If you have been furloughed during the COVID-19 pandemic, but are still employed, you might be worried that your furlough will at some point turn into a permanent separation from your job. If you currently have a non-compete with your employer and your furlough results in termination, or you decide to leave during your furlough to accept other more gainful employment, it is important that you look to the specific terms of your non-compete in order to understand if it is enforceable under this unique circumstance. For example, some non-competes are not enforceable if you were terminated not for cause. In addition, if your furlough morphs into a termination or even a voluntary resignation, and you are subject to an enforceable non-compete for a period of time following your separation from your former employer, it is our position that your non-compete starts to run from the time you were furloughed not the time of your permanent separation. For example, if you are presently employed and have a 1 year non-compete from the time you ceased being employed, if you become furloughed for 2 months because of Covid-19, and then ultimately separate from your employer under these same circumstances, we will make the case that your 2-month furlough was time served and your remaining non-compete should only be for 10 months.


Non-compete agreements often require the employee to inform any future employer about the existence of the non-compete. A future employer can be liable for interfering with a contract if they knowingly hire an employee who is under a non-compete. The new employer may be forced to fight an injunction and risk having to forfeit the recently hired employee, as well as be subject to potential damages if a court finds that a valid non-compete was in place and has been breached. But we will argue that all bets are off, and all of this is about to change in a COVID-19 world. We will fight for employers to show that the enforcement of the non-compete is unreasonable because people need jobs now and if an employer is willing to hire, they should not be restricted from doing so. There should be no obstacles to employers hiring at this time. Non-competes have been falling out of favor before COVID-19, and we believe that they will be even more frowned upon in the coming months. Courts will be reluctant to punish employers who are making efforts to get back to business and provide employment even where there might be an existing non-compete.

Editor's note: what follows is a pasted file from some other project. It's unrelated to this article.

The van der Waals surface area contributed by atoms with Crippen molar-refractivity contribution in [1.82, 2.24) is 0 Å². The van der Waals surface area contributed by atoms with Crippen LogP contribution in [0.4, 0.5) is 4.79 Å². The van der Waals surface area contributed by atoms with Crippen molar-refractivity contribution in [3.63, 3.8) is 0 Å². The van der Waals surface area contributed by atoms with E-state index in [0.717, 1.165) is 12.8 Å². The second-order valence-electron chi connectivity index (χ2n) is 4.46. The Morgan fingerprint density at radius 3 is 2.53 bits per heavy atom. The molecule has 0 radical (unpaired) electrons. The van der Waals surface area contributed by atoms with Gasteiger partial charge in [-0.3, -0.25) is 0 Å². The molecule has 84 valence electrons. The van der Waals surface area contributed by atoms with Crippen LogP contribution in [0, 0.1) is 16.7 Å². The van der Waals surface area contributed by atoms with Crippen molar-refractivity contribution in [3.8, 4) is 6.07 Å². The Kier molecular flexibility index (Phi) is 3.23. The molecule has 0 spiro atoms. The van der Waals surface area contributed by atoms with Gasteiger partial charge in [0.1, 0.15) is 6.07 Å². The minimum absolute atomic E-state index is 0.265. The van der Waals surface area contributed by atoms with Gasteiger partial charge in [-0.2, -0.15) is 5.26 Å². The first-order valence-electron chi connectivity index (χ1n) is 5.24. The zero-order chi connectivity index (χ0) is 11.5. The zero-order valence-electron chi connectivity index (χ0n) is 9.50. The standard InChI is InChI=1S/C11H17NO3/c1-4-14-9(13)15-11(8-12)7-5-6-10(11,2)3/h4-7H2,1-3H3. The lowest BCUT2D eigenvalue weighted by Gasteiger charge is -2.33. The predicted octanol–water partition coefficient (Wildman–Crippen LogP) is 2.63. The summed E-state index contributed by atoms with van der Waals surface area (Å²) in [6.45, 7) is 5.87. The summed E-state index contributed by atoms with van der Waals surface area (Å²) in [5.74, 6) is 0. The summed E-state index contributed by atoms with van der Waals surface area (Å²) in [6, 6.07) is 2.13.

Unfortunately, we are all finding ourselves right now in an employers’ market so to speak. While employers and their businesses are suffering immeasurably, they are still in the driver’s seat and the decision makers when it comes to hiring and firing. As such, if you are lucky enough to get new employment in this environment and an employer inserts a non-compete clause into your employment agreement, you might not have a great deal of leverage to fight back on this, as we would normally counsel our clients to do. If you find yourself in this situation, we still have strategies to protect you in lieu of fighting for the removal of the restrictive covenant at the outset and risking your new employment opportunity. We are having our clients sign affidavits contemporaneously with their employment contracts which speak to the extraordinary circumstances of obtaining employment amidst COVID-19. Contractual terms may be unenforceable if you can show that you signed under duress or that you did not intend to enter into a non-compete but had no choice. We believe that Courts will be reluctant to enforce non-competes entered into during this time and we have strategies such as the aforementioned affidavit that can be used at a later date if the employee needs or wishes to attempt to void a non-compete entered into during these unprecedented times.

COVID-19 and Noncompetition Agreements: 4 Situations Where They Are Not Enforceable. If you have questions or concerns about this article, please contact one of our employment attorneys in Connecticut and New York at Carey & Associates, P.C. at 203-255-4150.

œEmployed or Not Employed… That Is The Question!